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Syrian Electronic Army’s Twitter hacking campaign racks up another victory

Qatar's Emir Sheikh Hamad bin Khalifa Al Thani
AP/Hamad bin Khalifa
Sheikh Hamad bin Khalifa Al Thani, Emir of Qatar, is one of the targets of the Syrian Electronic Army’s pro-Assad messages.
By Christopher Mims
Middle EastPublished Last updated This article is more than 2 years old.

If you want a view into the governments arrayed on either side of Syria’s civil war, the Syrian Electronic Army’s hacking of the Qatar Foundation’s Facebook and Twitter accounts is a good place to start.

From the hacked Qatar Foundation Twitter account.

Pro-Assad hackers—that is, hackers who support the current regime in Syria in what has been widely denounced as a war on its own people—took control of the Twitter account of the Qatar Foundation around 7AM GMT, and as of this writing they’re still in possession, using it to send out messages accusing Qatar and its ruling family of supporting terrorism and Al Qaeda. Previously, the SEA had successfully hacked an Agence France-Presse Twitter account and the website of Al Jazeera, which until 2011 was owned by the government of Qatar.

The Qatar Foundation is a non-profit, but it also receives funding from the Qatari government, and so can be considered a quasi-governmental body. It has 53,000 followers on Twitter. Qatar’s government recently sent $100 million in humanitarian aid to Syria, and has been accused by supporters of the Assad regime of supporting anti-Assad forces in the country. Qatar was among the first states to recognize the Syrian National Coalition as the new government of Syria, and has called on the UN security council to move against Assad’s forces.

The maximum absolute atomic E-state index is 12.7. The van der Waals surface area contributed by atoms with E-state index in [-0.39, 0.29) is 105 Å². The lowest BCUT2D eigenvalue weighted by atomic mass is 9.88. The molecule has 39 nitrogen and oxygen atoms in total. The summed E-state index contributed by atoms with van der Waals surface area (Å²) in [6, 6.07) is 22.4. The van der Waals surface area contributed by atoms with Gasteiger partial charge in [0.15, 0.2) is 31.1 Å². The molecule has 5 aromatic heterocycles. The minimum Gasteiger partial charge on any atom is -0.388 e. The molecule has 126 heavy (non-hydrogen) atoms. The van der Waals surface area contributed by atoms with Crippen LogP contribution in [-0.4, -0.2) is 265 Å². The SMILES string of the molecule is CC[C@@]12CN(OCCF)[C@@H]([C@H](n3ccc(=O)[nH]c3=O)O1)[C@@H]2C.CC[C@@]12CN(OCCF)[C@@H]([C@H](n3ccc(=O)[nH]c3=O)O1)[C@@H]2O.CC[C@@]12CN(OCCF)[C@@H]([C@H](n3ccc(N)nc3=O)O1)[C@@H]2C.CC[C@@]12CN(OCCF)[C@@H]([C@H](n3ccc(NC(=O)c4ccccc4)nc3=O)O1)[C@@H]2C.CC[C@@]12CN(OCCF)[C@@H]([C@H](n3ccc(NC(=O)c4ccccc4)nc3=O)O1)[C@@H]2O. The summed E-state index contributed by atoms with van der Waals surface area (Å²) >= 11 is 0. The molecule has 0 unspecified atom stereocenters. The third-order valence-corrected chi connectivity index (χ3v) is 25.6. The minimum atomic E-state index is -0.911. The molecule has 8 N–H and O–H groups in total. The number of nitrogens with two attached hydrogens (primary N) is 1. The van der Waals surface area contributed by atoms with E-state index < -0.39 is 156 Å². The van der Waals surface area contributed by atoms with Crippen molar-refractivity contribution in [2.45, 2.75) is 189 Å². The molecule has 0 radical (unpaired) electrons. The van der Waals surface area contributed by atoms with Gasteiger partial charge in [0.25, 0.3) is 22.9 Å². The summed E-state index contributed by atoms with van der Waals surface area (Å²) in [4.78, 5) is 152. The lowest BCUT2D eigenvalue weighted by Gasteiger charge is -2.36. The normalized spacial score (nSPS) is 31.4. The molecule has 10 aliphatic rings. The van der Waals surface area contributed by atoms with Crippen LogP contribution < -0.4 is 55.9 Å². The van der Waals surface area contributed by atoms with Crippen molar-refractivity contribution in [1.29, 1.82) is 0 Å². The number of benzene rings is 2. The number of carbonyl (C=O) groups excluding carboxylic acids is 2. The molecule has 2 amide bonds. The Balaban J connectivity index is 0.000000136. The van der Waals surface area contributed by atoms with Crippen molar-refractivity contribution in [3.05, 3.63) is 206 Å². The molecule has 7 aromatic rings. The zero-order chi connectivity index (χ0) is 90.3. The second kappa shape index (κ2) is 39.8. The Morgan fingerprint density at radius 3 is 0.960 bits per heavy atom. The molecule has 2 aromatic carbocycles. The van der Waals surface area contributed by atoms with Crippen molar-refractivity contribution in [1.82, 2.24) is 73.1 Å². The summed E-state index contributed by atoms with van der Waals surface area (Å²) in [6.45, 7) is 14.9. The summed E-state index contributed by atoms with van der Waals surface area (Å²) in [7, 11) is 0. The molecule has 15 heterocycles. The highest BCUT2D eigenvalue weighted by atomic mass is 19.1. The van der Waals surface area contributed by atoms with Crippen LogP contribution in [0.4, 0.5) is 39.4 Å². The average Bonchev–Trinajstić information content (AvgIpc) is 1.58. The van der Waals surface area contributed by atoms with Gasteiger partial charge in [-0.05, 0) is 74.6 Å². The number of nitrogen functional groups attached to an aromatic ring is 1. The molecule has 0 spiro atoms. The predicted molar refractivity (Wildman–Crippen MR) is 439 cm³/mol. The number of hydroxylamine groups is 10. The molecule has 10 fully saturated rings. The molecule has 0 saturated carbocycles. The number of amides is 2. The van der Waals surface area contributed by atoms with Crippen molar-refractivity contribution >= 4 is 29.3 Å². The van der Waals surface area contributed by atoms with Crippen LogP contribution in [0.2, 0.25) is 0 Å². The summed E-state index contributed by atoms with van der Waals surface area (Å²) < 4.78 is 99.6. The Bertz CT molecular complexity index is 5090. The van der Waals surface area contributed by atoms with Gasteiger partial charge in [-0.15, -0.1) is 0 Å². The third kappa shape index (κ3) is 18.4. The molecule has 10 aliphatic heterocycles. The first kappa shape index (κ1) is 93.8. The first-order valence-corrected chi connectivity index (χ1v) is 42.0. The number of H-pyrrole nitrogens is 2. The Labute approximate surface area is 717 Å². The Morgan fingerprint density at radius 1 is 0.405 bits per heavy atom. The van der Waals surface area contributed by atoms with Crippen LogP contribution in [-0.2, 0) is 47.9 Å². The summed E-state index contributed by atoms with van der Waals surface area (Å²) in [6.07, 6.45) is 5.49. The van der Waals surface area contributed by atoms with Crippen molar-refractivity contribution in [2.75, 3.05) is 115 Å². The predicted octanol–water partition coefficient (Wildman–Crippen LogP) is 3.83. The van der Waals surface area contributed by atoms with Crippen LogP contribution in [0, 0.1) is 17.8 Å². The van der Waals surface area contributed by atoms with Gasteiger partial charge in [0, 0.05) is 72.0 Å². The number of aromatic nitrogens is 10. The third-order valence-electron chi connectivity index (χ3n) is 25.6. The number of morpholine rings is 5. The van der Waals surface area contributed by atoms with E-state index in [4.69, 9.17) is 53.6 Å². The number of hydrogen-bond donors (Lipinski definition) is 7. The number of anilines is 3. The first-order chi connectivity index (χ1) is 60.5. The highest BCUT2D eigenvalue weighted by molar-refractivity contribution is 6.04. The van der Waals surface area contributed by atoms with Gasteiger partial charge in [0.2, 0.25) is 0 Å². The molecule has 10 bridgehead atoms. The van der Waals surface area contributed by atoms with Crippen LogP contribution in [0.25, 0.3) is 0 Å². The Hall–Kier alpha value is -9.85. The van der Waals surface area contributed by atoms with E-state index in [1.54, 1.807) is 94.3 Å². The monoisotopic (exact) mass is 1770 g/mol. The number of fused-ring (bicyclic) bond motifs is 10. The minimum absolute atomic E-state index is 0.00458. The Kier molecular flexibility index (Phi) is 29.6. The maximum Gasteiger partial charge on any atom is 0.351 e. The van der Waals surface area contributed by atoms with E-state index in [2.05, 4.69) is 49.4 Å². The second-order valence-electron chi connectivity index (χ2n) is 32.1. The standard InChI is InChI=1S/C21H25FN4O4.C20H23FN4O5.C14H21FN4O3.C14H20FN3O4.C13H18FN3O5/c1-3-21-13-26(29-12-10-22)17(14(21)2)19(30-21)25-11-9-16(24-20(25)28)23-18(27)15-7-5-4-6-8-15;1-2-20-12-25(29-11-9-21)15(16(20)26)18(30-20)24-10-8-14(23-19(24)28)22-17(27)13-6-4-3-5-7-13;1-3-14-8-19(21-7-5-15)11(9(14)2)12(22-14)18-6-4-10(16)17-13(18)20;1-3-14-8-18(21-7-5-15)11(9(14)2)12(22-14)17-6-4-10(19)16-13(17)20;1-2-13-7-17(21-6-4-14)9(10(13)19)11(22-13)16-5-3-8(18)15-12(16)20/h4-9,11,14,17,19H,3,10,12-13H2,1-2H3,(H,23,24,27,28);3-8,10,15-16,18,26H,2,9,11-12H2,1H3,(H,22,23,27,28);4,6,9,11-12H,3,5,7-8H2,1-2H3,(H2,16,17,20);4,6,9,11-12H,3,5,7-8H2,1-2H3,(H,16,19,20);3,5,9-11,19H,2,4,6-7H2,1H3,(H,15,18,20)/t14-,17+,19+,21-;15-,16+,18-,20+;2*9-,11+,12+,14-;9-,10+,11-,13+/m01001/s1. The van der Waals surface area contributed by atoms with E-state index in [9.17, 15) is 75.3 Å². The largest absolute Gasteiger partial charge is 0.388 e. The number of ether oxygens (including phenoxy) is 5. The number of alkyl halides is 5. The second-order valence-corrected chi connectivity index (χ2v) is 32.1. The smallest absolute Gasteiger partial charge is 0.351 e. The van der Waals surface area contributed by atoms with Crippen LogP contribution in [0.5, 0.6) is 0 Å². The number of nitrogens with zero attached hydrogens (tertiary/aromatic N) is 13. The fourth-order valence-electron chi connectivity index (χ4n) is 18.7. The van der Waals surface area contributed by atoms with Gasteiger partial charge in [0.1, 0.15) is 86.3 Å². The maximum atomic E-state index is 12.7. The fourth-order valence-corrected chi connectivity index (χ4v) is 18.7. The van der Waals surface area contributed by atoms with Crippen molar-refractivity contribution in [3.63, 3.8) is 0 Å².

When a social media account is hacked, and the attackers change all the associated email addresses and other points of contact, the only thing left for an account owner to do is lodge a support request with Twitter or Facebook directly. That’s why, when an account is hacked, it often takes hours for the damage to be undone—by design, the process of restoring access requires human intervention.

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